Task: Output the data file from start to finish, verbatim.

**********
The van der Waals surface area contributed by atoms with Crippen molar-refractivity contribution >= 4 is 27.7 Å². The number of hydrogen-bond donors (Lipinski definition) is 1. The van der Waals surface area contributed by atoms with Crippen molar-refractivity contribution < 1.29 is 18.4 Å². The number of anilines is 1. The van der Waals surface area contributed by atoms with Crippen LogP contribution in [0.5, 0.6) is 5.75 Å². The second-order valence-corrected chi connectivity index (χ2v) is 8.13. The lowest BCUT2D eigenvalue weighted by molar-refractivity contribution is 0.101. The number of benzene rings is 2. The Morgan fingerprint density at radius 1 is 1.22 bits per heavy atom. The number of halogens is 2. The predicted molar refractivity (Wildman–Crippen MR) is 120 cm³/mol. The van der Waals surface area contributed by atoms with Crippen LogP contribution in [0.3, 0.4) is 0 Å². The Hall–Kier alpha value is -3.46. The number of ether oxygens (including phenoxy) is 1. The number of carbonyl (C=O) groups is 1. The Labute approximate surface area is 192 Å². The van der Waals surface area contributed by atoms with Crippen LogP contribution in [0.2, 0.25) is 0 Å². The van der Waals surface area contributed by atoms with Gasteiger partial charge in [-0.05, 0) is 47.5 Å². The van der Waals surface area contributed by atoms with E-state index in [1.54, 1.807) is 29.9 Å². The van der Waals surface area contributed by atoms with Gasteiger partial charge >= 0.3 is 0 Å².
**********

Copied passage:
The van der Waals surface area contributed by atoms with Crippen molar-refractivity contribution >= 4 is 27.7 Å². The number of hydrogen-bond donors (Lipinski definition) is 1. The van der Waals surface area contributed by atoms with Crippen molar-refractivity contribution < 1.29 is 18.4 Å². The number of anilines is 1. The van der Waals surface area contributed by atoms with Crippen LogP contribution in [0.5, 0.6) is 5.75 Å². The second-order valence-corrected chi connectivity index (χ2v) is 8.13. The lowest BCUT2D eigenvalue weighted by molar-refractivity contribution is 0.101. The number of benzene rings is 2. The Morgan fingerprint density at radius 1 is 1.22 bits per heavy atom. The number of halogens is 2. The predicted molar refractivity (Wildman–Crippen MR) is 120 cm³/mol. The van der Waals surface area contributed by atoms with Crippen LogP contribution in [0.3, 0.4) is 0 Å². The Hall–Kier alpha value is -3.46. The number of ether oxygens (including phenoxy) is 1. The number of carbonyl (C=O) groups is 1. The Labute approximate surface area is 192 Å². The van der Waals surface area contributed by atoms with Crippen LogP contribution in [0.2, 0.25) is 0 Å². The van der Waals surface area contributed by atoms with Gasteiger partial charge in [-0.05, 0) is 47.5 Å². The van der Waals surface area contributed by atoms with E-state index in [1.54, 1.807) is 29.9 Å². The van der Waals surface area contributed by atoms with Gasteiger partial charge >= 0.3 is 0 Å².